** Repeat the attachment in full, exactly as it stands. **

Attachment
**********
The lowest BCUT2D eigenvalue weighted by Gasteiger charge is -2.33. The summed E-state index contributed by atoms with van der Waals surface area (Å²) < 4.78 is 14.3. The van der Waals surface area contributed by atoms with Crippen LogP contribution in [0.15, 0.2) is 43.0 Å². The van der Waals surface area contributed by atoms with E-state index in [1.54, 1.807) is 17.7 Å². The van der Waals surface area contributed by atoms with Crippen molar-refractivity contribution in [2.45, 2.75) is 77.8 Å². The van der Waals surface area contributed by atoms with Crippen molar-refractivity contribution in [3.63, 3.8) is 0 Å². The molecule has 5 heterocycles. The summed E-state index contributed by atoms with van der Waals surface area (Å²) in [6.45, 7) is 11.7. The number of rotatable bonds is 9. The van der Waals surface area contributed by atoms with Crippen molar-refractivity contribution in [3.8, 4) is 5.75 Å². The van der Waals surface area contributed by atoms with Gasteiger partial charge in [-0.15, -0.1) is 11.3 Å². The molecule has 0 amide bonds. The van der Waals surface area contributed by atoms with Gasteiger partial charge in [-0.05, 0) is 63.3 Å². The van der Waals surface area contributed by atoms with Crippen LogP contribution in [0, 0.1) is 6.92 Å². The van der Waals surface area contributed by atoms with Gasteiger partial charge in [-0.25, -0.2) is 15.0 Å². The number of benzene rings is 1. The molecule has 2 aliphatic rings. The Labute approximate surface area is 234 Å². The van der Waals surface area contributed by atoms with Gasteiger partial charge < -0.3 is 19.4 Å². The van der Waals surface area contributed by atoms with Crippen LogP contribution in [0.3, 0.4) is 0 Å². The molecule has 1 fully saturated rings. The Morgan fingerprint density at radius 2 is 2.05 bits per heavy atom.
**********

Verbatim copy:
The lowest BCUT2D eigenvalue weighted by Gasteiger charge is -2.33. The summed E-state index contributed by atoms with van der Waals surface area (Å²) < 4.78 is 14.3. The van der Waals surface area contributed by atoms with Crippen LogP contribution in [0.15, 0.2) is 43.0 Å². The van der Waals surface area contributed by atoms with E-state index in [1.54, 1.807) is 17.7 Å². The van der Waals surface area contributed by atoms with Crippen molar-refractivity contribution in [2.45, 2.75) is 77.8 Å². The van der Waals surface area contributed by atoms with Crippen molar-refractivity contribution in [3.63, 3.8) is 0 Å². The molecule has 5 heterocycles. The summed E-state index contributed by atoms with van der Waals surface area (Å²) in [6.45, 7) is 11.7. The number of rotatable bonds is 9. The van der Waals surface area contributed by atoms with Crippen molar-refractivity contribution in [3.8, 4) is 5.75 Å². The van der Waals surface area contributed by atoms with Gasteiger partial charge in [-0.15, -0.1) is 11.3 Å². The molecule has 0 amide bonds. The van der Waals surface area contributed by atoms with Gasteiger partial charge in [-0.05, 0) is 63.3 Å². The van der Waals surface area contributed by atoms with Crippen LogP contribution in [0, 0.1) is 6.92 Å². The van der Waals surface area contributed by atoms with Gasteiger partial charge in [-0.25, -0.2) is 15.0 Å². The number of benzene rings is 1. The molecule has 2 aliphatic rings. The Labute approximate surface area is 234 Å². The van der Waals surface area contributed by atoms with Gasteiger partial charge < -0.3 is 19.4 Å². The van der Waals surface area contributed by atoms with Crippen LogP contribution in [0.3, 0.4) is 0 Å². The molecule has 1 fully saturated rings. The Morgan fingerprint density at radius 2 is 2.05 bits per heavy atom.